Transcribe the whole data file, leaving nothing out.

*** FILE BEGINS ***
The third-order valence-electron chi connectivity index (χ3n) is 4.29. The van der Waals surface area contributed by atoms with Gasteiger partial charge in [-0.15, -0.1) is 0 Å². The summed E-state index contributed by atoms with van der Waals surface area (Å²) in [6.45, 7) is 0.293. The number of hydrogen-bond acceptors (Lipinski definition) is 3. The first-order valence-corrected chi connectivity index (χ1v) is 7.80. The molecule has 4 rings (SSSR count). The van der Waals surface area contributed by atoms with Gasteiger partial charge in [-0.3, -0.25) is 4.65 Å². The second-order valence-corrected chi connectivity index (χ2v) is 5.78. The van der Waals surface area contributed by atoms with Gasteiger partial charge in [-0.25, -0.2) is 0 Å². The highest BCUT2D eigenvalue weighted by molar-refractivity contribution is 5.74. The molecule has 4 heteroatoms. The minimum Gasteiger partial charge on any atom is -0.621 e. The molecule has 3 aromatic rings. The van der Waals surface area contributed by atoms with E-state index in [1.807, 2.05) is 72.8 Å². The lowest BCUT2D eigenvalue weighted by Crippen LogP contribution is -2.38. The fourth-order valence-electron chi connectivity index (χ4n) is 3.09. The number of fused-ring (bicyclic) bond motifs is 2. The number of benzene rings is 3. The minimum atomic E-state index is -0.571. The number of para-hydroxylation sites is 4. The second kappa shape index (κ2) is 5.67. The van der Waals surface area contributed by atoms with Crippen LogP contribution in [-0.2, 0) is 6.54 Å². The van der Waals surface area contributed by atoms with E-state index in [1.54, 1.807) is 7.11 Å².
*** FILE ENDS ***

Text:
The third-order valence-electron chi connectivity index (χ3n) is 4.29. The van der Waals surface area contributed by atoms with Gasteiger partial charge in [-0.15, -0.1) is 0 Å². The summed E-state index contributed by atoms with van der Waals surface area (Å²) in [6.45, 7) is 0.293. The number of hydrogen-bond acceptors (Lipinski definition) is 3. The first-order valence-corrected chi connectivity index (χ1v) is 7.80. The molecule has 4 rings (SSSR count). The van der Waals surface area contributed by atoms with Gasteiger partial charge in [-0.3, -0.25) is 4.65 Å². The second-order valence-corrected chi connectivity index (χ2v) is 5.78. The van der Waals surface area contributed by atoms with Gasteiger partial charge in [-0.25, -0.2) is 0 Å². The highest BCUT2D eigenvalue weighted by molar-refractivity contribution is 5.74. The molecule has 4 heteroatoms. The minimum Gasteiger partial charge on any atom is -0.621 e. The molecule has 3 aromatic rings. The van der Waals surface area contributed by atoms with E-state index in [1.807, 2.05) is 72.8 Å². The lowest BCUT2D eigenvalue weighted by Crippen LogP contribution is -2.38. The fourth-order valence-electron chi connectivity index (χ4n) is 3.09. The number of fused-ring (bicyclic) bond motifs is 2. The number of benzene rings is 3. The minimum atomic E-state index is -0.571. The number of para-hydroxylation sites is 4. The second kappa shape index (κ2) is 5.67. The van der Waals surface area contributed by atoms with Crippen LogP contribution in [-0.2, 0) is 6.54 Å². The van der Waals surface area contributed by atoms with E-state index in [1.54, 1.807) is 7.11 Å².